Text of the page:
Adelle M. Banks is production editor and a national correspondent at RNS.
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Doug Coe, Leader of National Prayer Breakfast, Dead at 88
“In a town where powerful people are constantly trying to increase their name recognition and their brand, Doug Coe was the opposite of that,” said Michael Cromartie, director of the Evangelicals in Civic Life program at Washington’s Ethics and Public Policy Center. “He was a man who liked to work behind the scenes, who did not call attention to himself, who was a sort of a pastor to people in power.”
Constitutionality of Leaked Executive Order on Religious Freedom Called Into Question
The former U.S. religious freedom ambassador told a congressional subcommittee that leaked language of a proposed presidential executive order on religious liberty could cause “constitutional problems.”
“I think it raises very serious equal protection issues,” said Rabbi David Saperstein, who recently ended his tenure at the U.S. State Department.
Yazidi Lawmaker Receives Human Rights Prize, Calls Travel Ban 'Unfair'
Receiving a prestigious human rights prize, an Iraqi lawmaker, who gained international attention for her oppressed Yazidi religious minority, decried the Trump administration’s “unfair” executive order on immigration.
'Life Is Winning in America Today,' Pence Tells March for Life Crowd
A week after the inauguration of President Donald Trump, throngs of anti-abortion marchers gathered near the White House to applaud his administration’s actions and his plans to support their cause.
'We Shall Not Be Moved' Marchers Honor King, Fight Fear of Trump
Crying out “no justice, no peace,” crowds joined the Rev. Al Sharpton in a weekend march towards the Martin Luther King Jr. Memorial, vowing not to let President-elect Donald Trump turn back strides made by the civil rights leader.
The mostly African-American throng — smaller than the thousands expected, due to the steady rain — heard from civic and religious leaders about key areas of concern: health care, voting rights, economic equality, and police brutality and reform.
President Obama Designates Historic Civil Rights Sites Including Black Churches
In one of his last official acts, President Obama has designated Sixteenth Street Baptist Church, and other civil rights landmarks in Birmingham, Ala., as the Birmingham Civil Rights National Monument.
The designation protects the historic A.G. Gaston Motel in that city, where the Rev. Martin Luther King Jr. and other civil rights leaders had their 1963 campaign headquarters, as well as Kelly Ingram Park, where police turned hoses and dogs on civil rights protesters. And it includes the Sixteenth Street Baptist Church, where four girls died in 1963, after the Ku Klux Klan detonated 19 sticks of dynamite outside the church basement.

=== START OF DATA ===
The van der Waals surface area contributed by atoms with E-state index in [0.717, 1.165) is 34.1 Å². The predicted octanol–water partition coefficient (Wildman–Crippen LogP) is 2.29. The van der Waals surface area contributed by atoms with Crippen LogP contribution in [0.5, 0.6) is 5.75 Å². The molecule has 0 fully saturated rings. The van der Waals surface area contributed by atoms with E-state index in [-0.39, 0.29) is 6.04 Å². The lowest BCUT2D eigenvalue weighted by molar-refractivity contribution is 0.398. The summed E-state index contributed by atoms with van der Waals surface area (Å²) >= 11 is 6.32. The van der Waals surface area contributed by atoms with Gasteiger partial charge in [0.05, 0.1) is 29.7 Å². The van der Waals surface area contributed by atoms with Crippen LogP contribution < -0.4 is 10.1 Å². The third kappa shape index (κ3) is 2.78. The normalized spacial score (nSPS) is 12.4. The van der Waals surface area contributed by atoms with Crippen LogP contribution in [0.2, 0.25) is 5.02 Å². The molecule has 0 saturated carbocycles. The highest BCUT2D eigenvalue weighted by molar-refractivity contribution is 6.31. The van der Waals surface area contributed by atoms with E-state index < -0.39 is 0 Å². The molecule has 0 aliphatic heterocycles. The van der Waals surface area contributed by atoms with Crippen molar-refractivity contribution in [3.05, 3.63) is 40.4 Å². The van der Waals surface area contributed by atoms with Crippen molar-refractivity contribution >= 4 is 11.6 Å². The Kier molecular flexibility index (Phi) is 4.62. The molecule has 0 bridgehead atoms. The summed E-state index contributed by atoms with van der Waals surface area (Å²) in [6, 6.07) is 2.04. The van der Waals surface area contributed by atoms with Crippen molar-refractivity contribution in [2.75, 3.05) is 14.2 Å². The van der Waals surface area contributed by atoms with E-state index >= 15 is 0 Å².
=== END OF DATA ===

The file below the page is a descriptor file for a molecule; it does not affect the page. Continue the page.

In His Own Words: President Obama on Faith
“This magnificent grace, this expansive grace, this ‘Amazing Grace’ calls me to reflect. And it calls me to pray. It calls me to ask God for forgiveness, for the times that I’ve not shown grace to others, those times that I’ve fallen short.”
Army: Soldiers Can Wear Turbans, Beards, Hijabs
New Army regulations will allow soldiers to wear turbans, beards and hijabs under most circumstances, reflecting a change Sikhs have sought for years.
“Based on the successful examples of Soldiers currently serving with these accommodations, I have determined that brigade-level commanders may approve requests for these accommodations,” wrote Secretary of the Army Eric K. Fanning in a Tuesday (Jan. 3) memo.
In March, the Army concluded that permitting beards for medical reasons but banning them for religious reasons is a discriminatory bar to service for Sikhs, who are forbidden by their faith to cut their hair and beards.
Russell Moore to Southern Baptist Detractors: To Remain Silent on Trump 'Felt Negligent'
Southern Baptist ethicist Russell Moore, who has drawn praise and pans for his critiques of President-elect Donald Trump, has apologized to Southern Baptists who think he was critical of anyone who voted for the Republican candidate.
“There’s a massive difference between someone who enthusiastically excused immorality and someone who felt conflicted, weighed the options based on biblical convictions, and voted their conscience,” he said in a column published Dec. 19
Seminaries Across the Country Now Offering Black Lives Matter Courses
Veora Layton-Robinson, a student in her final year at New York Theological Seminary, had signed up for a full load of courses when she decided to add one more: a class on Black Lives Matter.
The minister and elementary school teacher was inspired by the class to start developing a Black Lives Matter chapter with members of her Mount Vernon, N.Y., church and community, convinced that more needed to be done to address police brutality, address concerns about violent crime and help people understand the power of voting.
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